COVID-19 Resource Center

November 15, 2022

WORKPLACE VIOLENCE PREVENTION POLICY and PODCAST (Anatomy of a Handbook Series)

An article written by Employment Law attorney Caitlin A. Donahue, Esq. discusses the need for employers to develop a Workplace Violence Prevention policy to protect its workers.

A podcast discussing workplace violence and developing a Workplace Violence Prevention policy features Employment Law attorneys Caitlin Donahue and Jody Shelby.

PODCAST – WORKPLACE VIOLENCE PREVENTION POLICIES (Caitlin Donahue and Jody Shelby)

Introduction

On August 6, 2021, the U.S. Bureau of Labor Statistics released survey results from 2019 related to homicide and other workplace assaults/violence by gender.  In 2019, there were 454 workplace homicides, which accounted for nine (9) percent of all fatal work injuries that year.  While men comprised the majority of workplace homicides, homicides accounted for nearly three (3) times the share of all workplace deaths for women than for men.  Around twenty (20) percent of all workplace deaths of women were attributed to homicide, compared to seven and a half percent (7.5%) of all workplace deaths of men in 2019.1

There were 41,560 non-fatal assaults and intentional injuries at workplaces in 2019 that involved at least one (1) day away from work.  In 2019, the workers experiencing a non-fatal assault or intentional injury were injured by a patient, a student, or by a client or customer.2

The Law

Employers have a duty to protect employees from recognized hazards that are causing or are likely to cause death or serious physical harm to employees.  The Occupational Safety and Health Administration (OSHA) issued guidelines on combating workplace violence, including training on the importance of management commitment, employee involvement, worksite analysis, hazard prevention and control, and employee education and training.

This program should be utilized by employers engaged in high risk business activities.  Examples of high risk activities include:

  • Exchanging Money with the Public;
  • Working Alone or in Small Numbers;
  • Working Late at Night or Early in the Morning;
  • Working in High-Crime Areas;
  • Guarding Valuable Property or Possessions; and/or
  • Working in Community Settings.

Since employers have less ability to predict or prevent violent acts when the violence is committed by a non-employee, violence prevention programs are imperative.  However, prevention programs and educational training provided by OSHA are not one-size-fits-all.  Therefore, employers will have to craft their own unique preventative measures using OSHA as a guideline.  Strategic measures may include:

  • Exterior Lighting and Security Systems;
  • Limited Entrances and Exits;
  • Security Guards/Cameras;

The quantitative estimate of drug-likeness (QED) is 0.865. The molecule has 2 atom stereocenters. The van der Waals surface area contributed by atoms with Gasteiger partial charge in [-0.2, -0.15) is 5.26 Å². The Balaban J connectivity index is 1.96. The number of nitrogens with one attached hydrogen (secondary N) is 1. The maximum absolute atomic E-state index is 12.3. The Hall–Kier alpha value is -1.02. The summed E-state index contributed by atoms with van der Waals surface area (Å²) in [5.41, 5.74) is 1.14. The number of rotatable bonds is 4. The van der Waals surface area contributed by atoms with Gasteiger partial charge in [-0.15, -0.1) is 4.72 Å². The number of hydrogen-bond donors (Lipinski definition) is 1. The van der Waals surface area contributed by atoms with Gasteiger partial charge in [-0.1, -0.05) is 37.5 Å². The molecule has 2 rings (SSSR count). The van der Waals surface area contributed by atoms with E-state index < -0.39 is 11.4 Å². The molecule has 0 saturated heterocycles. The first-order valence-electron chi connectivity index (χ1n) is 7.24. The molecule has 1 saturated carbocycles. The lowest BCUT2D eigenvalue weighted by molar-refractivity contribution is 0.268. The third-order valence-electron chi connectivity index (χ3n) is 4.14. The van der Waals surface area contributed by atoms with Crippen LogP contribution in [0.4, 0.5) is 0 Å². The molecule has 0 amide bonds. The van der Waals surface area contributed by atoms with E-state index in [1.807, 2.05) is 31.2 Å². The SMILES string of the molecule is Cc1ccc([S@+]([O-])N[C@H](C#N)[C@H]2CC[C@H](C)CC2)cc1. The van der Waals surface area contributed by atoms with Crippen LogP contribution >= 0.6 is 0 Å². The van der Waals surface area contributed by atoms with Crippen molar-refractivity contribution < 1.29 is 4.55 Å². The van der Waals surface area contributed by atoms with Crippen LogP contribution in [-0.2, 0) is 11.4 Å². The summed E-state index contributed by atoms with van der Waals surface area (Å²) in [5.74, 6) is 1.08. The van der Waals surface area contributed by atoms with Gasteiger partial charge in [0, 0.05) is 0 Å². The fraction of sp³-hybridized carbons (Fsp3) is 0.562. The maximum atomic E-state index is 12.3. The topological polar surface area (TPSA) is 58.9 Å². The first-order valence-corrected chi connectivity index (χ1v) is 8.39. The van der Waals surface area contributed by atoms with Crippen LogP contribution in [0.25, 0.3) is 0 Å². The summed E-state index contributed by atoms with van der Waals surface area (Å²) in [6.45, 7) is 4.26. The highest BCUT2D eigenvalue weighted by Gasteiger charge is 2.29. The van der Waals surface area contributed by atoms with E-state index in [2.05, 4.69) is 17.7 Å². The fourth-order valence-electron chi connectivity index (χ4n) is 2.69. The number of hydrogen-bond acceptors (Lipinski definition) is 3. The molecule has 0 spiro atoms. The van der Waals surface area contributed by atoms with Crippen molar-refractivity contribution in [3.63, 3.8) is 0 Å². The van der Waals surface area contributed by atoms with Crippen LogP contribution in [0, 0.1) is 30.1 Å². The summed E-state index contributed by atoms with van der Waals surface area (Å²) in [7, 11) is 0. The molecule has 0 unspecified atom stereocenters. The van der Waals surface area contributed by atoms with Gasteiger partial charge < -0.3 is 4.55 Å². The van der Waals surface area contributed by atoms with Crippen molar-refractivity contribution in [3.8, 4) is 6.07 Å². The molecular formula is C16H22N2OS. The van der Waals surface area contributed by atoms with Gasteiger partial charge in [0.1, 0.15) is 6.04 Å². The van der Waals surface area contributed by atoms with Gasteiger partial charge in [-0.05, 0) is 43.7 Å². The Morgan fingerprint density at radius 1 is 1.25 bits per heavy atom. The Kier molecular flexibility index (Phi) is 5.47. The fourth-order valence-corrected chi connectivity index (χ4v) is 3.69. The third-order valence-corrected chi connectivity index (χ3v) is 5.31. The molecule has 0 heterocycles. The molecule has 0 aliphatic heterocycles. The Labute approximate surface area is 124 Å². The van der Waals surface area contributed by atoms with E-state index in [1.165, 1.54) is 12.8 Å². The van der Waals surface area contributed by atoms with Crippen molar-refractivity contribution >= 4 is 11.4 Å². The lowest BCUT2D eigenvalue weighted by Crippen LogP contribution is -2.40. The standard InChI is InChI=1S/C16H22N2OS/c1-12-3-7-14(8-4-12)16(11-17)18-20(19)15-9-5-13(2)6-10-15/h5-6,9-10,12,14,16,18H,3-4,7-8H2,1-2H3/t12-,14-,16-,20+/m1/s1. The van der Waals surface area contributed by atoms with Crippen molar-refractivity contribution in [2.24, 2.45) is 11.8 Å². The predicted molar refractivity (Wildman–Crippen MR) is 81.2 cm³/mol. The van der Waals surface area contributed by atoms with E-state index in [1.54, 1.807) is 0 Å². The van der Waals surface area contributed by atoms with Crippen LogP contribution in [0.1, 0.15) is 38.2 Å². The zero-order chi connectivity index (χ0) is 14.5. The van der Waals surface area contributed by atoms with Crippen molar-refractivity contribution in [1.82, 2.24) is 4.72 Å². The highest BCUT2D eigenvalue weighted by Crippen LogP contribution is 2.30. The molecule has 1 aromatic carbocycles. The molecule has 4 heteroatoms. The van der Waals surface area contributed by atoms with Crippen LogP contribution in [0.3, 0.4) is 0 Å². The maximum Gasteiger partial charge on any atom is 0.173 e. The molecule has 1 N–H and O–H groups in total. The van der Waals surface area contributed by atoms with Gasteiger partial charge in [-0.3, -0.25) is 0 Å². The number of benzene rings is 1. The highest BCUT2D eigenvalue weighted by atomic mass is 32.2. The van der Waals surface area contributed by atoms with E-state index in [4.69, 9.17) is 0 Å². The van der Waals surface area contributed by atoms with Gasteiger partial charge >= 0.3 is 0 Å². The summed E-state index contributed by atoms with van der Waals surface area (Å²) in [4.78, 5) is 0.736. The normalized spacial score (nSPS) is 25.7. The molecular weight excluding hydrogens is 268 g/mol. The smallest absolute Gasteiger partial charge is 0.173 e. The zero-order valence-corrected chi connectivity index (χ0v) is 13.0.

• Reception Area – Separating Other Office Space/Employees; and/or
  • Bullet-Resistant Barriers or Enclosure.

Policy and Workplace Culture

Employers must be proactive in reducing the risk of workplace violence by adopting a comprehensive policy and procedure.  An effective Workplace Violence Prevention Policy should include:

  • Written Policy: This policy should be written and remain available to employees at all times
  • Zero-Tolerance Language: Actual or threatened violence
  • Specific Examples of Prohibited Violent Behavior: Threatening comments, gestures, stalking, outbursts, or bringing a weapon to the workplace
  • Reporting Procedures: Chain of command – supervisors, human resources, and upper management
  • Investigation Practice and Procedure: Immediate engagement; witness statements; keep findings confidential
  • Disciplinary Actions: Suspension; termination; criminal charges
  • Crisis Plan if Violent Acts Occur: Separate assailant from victim; protect other employees

In addition to implementing a comprehensive Workplace Violence Prevention Policy, employers must make sure that supervisors and/or management personnel are properly trained to identify and respond to employees who may be or become violent or those who are victims of such violence.  Employers should cultivate a workplace culture that demonstrates zero-tolerance toward actual or threatened violence in the workplace.

Analysis and Conclusion

According to the U.S. Bureau of Labor Statistics, less than thirty (30) percent of all workplaces in the United States have a formal policy that addresses workplace violence.3

Employers have a duty to protect employees from recognized hazards that are causing or likely to cause death or serious physical harm to employees.  The first step in fulfilling that duty is to implement and maintain a comprehensive Workplace Violence Prevention Policy.  Implementation of such policy will advance further protective actions, training, and programs.

If you have any questions or are in need of assistance in updating your Employee Handbook, please contact Caitlin A. Donahue at cadonahue@c-wlaw.com or by phone at (717) 390-3020.

 

DISCLAIMER

The information in this article is provided for general informational purposes only and may not reflect the current law in your jurisdiction.  By reading this article, you understand that there is no attorney-client relationship between you and Cipriani & Werner, P.C., or any of our attorneys.  No information contained in this article should be construed as legal advice from Cipriani & Werner, P.C. or the individual authors.

Sources

1 U.S. Bureau of Labor Statistics, TED: The Economics Daily, August 6, 2021.

2 Id.

3Id.